- Babies are the best thing—and very cuddly
- Women are nearly as cuddly..
- Greed may be the worst thing.
- Creativity is a truly wonderful thing.
- Reading is a wonderful thing.
- Happiness does exist. It is also called writing.
- Being in love is a wonderful thing—and agonizing.
- Love is a many splendored thing—but mostly conditional (whatever people say).
- Sex is pretty damn good too—both with and without love. Works best where affection (as a minimum) is involved.
- Cuddling someone you love is a wondrous thing.
- When a loved one dies, grief doesn’t pass. At best, you come to terms with it. The people I have loved best—my grandmother, my first love, Bunny, and my friend, Niall, are all dead. I grieve daily. It makes no sense, but it’s the only way I know to keep them alive.
- There are solution to most problems if you care to look. Looking takes not just effort, but nerve.
- Other people are rarely the problem (though sometimes mostly). I would have been dead decades ago if it was not for other people. They come in handy at times.
- Another person is very useful when it comes to sex. Two or more changes the category—though is not without appeal.
- Solitude (while writing) is a good thing—and much misunderstood. The ability to hack solitude—as we writers do—should not be confused with reclusiveness.
- People are pretty good at looking after their own immediate interests—bad at going beyond that.
- We don’t think nearly enough. We think rationally even less.
- We are conditioned and manipulated way more than we acknowledge.
- Consumerism is a bad thing.
- The natural environment is a good thing.
- What we are doing to the environment is unspeakable, unforgivable, and senseless. We are destroying our own habitat.
- We still don’t know how to educate our children. We kill their creativity in the interests of socialization.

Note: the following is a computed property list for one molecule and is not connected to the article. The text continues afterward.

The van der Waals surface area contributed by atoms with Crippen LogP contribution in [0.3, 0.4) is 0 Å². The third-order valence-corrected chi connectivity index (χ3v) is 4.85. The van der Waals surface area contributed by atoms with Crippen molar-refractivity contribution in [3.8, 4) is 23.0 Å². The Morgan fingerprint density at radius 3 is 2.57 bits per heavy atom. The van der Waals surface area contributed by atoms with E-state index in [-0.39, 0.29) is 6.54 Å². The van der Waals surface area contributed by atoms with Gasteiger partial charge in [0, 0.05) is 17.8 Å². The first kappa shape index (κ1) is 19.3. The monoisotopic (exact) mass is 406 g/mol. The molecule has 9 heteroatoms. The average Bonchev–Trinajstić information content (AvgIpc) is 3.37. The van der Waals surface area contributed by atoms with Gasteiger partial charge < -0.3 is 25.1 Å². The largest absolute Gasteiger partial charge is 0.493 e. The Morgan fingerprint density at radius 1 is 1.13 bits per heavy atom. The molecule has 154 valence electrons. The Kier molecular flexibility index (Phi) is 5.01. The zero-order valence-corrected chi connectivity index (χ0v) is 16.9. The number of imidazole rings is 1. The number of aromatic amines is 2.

- We both elect and promote the wrong people—not always, but mostly.
- Leadership is important.
- Great leaders are rare.
- We should all do yoga and meditate
- Doing almost anything worthwhile is harder than you would think—even yoga.
- No one accomplishes anything worthwhile alone.
- We all need help.
- The finest human quality is decency.
- Friendship is a wonderful thing.
- Women are smarter than men—except where it comes to men.
- The Scandinavian approach to capitalism is far superior to the American.
- Corporatism is nearly as bad as Soviet communism.
- Financialization is a bad and dangerous thing.
- Selling cutting edge U.S. weapons such as M1A2 Abrams tanks and Apache AH64 attack helicopters for our enemies—such as ISIS to capture—is a bad thing. In fact, it’s a damnably stupid thing.
- Reform of the U.S. Constitution is a necessary thing.
- Economics is fun—and a sociological thing.
- All decisions are based upon imperfect information.
- Risk is normal.
- Adventures, good, bad, delightful, dangerous, demanding, and disastrous—are a fine and necessary thing. We writers call them material.
- The most important quality a human can possess is the ability to manage one’s fears. Nothing else comes close.